|Bouillabaisse Recipe from "Joy of Cooking"|
Bouillabaisse Recipe from "Joy of Cooking"
1/4 cup finely chopped onion
4 finely julienned leeks: use the white portion only
Skin and squeeze the pulp out of and then dice:
4 medium-sized tomatoes
5 cloves minced garlic
1 tablespoon finely chopped fresh fennel
1/2 to 1 teaspoon saffron (very expensive)
2 pulverized bay leaves
1 teaspoon grated orange rind
2 tablespoons tomato paste
1/8 teaspoon celery seed
3 tablespoons chopped parsley
1 teaspoon freshly ground pepper
2 tablespoons salt
Heat in a large casserole:
1/4 to 1/2 cup olive oil
When the oil is hot, add the prepared ingredients above and cook until the vegetables are transparent. Meanwhile, cut into 1- inch dice and then add:
4 lbs. very fresh fish in combination:
red snapper, halibut, pompano, sea perch, scallops; also 1-inch pieces of well-scrubbed lobster, whole shrimp, clams and mussels --all in the shell
You may prefer to leave the fish in 2-inch thick slices and use some of the smaller fish whole. If so, add the thinner pieces or small scrubbed shellfish to the pot slightly later than the thicker ones -> but do not disturb the boiling. Cover the fish with: 2 1/2 cups hot Fumet, (see below), or hot water_>Keep the heat high and force the boiling, which should continue rapid for 15 to 20 minutes.
Correct the seasoning
To serve, have ready to arrange in the bottom of 8 hot bowls:
3/4-inch slices of French bread
Dry the bread in the oven and brush with: Garlic butter
When the bouillabaisse is ready, arrange attractively some of each kind of fish on and around the bread. You may remove the lobsters from the shell and remove the upper shells for the clams and mussels. Then pour the hot broth into the bowls and serve at once. Or, you may strain the broth onto the bread, and serve the seafood on a separate platter. Plan the meal with a beverage other than wine.
Fumet or Fish Stock:
This is the most useful for cooking "au maigre," on those days when religious observance calls for meatless meals. combine the fumet with vegetables and cream as a base for soup or use it in the sauces or aspics. It will keep for several days, covered, in the refrigerator, or for several weeks frozen.
Melt in a pan:
3 tablespoons butter
Add and cook gently about 5 minutes:
1/2 cup chopped onions or shallots
1/4 cup chopped carrot
1/2 cup chopped celery
6 white peppercorns
3 or 4 cloves
1/2 cup white wine or 2 tablespoons vinegar
2 cups cold water
A Bouquet Garni, (see below)
A twist of lemon rind
1 to 1 1/2 lbs. washed fish bones, heads, tails, skins, and trimmings
The fish heads are particularly flavorful, but -> avoid strong-flavored fish trimmings like mackerel, skate, or mullet. Use salmon only for salmon sauce. Shells from crab, shrimp and lobster are delicious additions, but these are usually cooked with bay leaf, thyme and wine rather than with vinegar. Heat until the liquid begins to ->simmer and continue cooking, uncovered, over rather brisk heat, and not longer than 20 to 30 minutes-- or a bitter flavor may develop. Add, at the last minute:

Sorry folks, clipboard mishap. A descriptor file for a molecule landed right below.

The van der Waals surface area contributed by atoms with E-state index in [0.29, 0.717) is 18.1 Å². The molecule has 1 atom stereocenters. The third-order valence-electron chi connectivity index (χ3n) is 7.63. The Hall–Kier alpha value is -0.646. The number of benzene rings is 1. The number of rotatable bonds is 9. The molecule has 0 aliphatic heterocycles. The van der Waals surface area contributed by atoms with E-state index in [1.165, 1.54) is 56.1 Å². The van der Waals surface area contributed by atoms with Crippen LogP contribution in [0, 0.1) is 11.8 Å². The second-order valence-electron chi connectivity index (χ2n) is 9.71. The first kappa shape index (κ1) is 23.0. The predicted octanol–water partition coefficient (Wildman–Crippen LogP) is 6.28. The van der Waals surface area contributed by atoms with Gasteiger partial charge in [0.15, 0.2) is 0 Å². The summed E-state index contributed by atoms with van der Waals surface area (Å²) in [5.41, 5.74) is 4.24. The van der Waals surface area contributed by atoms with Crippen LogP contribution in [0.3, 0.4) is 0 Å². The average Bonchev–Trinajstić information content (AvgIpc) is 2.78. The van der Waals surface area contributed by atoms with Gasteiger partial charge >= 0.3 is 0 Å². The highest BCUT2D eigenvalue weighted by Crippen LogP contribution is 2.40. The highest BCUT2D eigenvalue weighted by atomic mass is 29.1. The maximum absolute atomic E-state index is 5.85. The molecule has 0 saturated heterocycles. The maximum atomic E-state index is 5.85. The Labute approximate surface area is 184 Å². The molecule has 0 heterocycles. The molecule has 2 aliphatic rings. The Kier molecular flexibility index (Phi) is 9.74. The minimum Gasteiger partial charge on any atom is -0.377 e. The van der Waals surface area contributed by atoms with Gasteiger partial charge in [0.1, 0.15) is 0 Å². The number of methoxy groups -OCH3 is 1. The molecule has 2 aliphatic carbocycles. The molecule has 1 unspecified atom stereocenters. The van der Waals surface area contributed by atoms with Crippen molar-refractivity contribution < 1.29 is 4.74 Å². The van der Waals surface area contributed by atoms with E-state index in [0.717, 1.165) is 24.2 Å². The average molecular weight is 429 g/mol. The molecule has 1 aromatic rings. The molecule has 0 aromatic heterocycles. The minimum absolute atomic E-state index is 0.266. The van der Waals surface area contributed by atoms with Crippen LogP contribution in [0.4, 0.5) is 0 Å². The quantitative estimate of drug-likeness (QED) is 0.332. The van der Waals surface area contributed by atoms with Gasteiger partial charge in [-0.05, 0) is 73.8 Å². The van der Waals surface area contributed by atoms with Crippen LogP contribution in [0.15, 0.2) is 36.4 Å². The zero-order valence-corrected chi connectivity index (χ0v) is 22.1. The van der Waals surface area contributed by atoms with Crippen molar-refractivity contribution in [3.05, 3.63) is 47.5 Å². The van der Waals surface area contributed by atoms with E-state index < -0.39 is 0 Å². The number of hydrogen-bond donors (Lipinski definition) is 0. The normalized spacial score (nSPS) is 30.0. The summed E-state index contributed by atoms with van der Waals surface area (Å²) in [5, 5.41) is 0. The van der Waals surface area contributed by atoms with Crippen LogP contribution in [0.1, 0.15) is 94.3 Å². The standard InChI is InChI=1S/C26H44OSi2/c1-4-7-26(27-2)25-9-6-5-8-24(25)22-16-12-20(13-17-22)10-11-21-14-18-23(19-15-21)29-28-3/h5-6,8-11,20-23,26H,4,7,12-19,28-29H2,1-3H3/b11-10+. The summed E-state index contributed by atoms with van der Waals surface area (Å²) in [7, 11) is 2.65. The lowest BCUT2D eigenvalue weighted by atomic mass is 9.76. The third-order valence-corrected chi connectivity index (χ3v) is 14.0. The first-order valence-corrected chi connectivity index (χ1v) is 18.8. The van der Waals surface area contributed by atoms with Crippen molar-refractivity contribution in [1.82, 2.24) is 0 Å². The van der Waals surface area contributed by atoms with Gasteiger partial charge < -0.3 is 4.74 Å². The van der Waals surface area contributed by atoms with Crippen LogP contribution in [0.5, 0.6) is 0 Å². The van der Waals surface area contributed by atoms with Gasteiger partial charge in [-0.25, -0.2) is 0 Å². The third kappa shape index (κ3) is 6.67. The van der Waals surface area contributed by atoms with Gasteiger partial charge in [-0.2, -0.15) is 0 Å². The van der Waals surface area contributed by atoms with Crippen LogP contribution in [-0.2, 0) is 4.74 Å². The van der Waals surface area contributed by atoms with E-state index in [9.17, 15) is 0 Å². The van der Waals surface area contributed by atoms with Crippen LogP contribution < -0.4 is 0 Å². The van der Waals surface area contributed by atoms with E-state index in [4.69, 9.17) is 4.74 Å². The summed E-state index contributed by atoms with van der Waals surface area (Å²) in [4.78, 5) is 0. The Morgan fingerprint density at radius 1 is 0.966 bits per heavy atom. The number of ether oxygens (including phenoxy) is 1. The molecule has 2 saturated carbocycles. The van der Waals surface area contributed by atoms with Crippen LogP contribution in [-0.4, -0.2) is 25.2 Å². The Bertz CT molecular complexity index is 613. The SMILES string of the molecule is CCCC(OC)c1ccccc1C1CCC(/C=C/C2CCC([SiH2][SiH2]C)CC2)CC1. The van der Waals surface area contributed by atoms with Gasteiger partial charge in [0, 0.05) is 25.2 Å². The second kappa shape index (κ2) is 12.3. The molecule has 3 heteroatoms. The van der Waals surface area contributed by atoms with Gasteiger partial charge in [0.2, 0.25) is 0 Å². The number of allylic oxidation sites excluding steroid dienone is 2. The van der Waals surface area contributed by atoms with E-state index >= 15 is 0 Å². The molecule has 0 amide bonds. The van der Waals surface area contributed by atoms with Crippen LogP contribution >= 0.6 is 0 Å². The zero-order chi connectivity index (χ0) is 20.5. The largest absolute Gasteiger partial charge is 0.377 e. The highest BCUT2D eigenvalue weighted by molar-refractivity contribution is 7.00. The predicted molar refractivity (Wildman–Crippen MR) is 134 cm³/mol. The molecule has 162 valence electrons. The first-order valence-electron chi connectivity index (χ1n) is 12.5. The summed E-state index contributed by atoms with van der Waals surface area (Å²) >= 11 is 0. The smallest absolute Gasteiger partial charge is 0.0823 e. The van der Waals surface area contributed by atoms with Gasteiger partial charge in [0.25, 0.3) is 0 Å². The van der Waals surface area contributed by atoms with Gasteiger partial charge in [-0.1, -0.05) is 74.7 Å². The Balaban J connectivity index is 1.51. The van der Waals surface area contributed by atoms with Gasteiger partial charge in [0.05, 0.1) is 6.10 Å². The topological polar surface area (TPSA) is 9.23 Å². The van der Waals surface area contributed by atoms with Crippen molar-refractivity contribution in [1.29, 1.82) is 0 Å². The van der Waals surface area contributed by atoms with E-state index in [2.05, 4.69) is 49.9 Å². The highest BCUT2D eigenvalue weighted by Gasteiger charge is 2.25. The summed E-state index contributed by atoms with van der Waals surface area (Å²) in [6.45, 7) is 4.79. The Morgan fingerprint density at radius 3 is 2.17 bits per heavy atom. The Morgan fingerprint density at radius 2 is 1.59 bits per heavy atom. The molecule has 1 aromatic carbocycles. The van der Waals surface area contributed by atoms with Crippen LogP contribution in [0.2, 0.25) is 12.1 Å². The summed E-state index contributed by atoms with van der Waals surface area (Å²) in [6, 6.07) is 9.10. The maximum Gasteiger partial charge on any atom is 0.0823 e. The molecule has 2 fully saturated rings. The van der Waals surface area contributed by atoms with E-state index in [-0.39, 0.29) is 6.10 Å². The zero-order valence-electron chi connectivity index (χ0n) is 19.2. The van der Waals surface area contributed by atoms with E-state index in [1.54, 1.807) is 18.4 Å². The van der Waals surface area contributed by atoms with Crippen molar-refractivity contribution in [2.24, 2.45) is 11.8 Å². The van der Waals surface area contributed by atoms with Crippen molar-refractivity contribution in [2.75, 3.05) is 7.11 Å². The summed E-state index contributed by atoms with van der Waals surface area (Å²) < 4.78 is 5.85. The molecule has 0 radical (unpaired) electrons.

Any extra oyster or clam juices
Strain the stock and use in soups or sauces. To clarify fish fumet for aspic, proceed as for the quick method of beef stock clarification, see below.
Bouquets Garnis or Faggots
Nothing helps a soup or stock as much as one of the combinations below. They are best made of fresh materials. To make removal easier, the smaller ingredients can be bound inside an informal tube made from the overlapping celery stalks and tightly tied with white string.
I. Bunch together:
3 or 4 sprigs parsley or chervil
1/3 to 1/2 bay leaf
2 sprigs fresh thyme
(1 leek, white portion only)
Place them inside:
Several celery stalks
and bind tightly with a white string.
II. Tie in a bunch:
3 sprigs chervil
3 sprigs parsley
1/2 bay leaf
2 sprigs fresh thyme
III. If you cannot get fresh materials, wrap your freshly dried herbs still on the stem or coarsely crumbled but not powdered in 4-inch squares of cheese cloth. Tie them into bags and store them in a tightly covered container.
->Cook them not longer than 25 to 30 minutes, during the last part of the cooking period.
Allow for 12 bags:
2 tablespoons dried parsley
1 tablespoon each thyme and marjoram
2 bay leaves
2 tablespoons dried celery
If you have followed the directions in Stock-making carefully, your product should be clear enough for most uses. But for extra-sparkling aspic, jellied consommé, or chaud-frod you may wish to clarify to remove cloudiness; but the second method also strengthens flavor. ->Be sure the stock to be clarified has been well degreased; and never let it boil.
For the first method, allow to each quart of broth 1 slightly beaten egg white and 1 crumpled shell. If the stock to be clarified has not been fully cooled and is still lukewarm, also add a few ice cubes for each quart. Stir the eggs and ice into the soup well. Bring the soup very, very slowly ->without stirring, just to a simmer. As the soup heats, the egg brings to the top a heavy, crusty foam, over an inch thick Do not skim this, but push it very gently away from one side of the pan. Through this small opening, you can watch the movement of the simmering -- to make sure no true boiling takes place. Continue simmering 10 to 15 minutes. Move the pot carefully from the heat source and let it stand 10 minutes to 1 hour. Wring out a cloth in hot water and suspend it, like a jelly bag, above a large pan. Again push the scummy crust to one side and ladle the soup carefully so it drains through the cloth. Cool it->uncovered. Store it -> covered tightly and refrigerate.
Enjoy Your Soup.
Typed by Michael Louis Scott 10/12/97 from the "Joy of Cooking".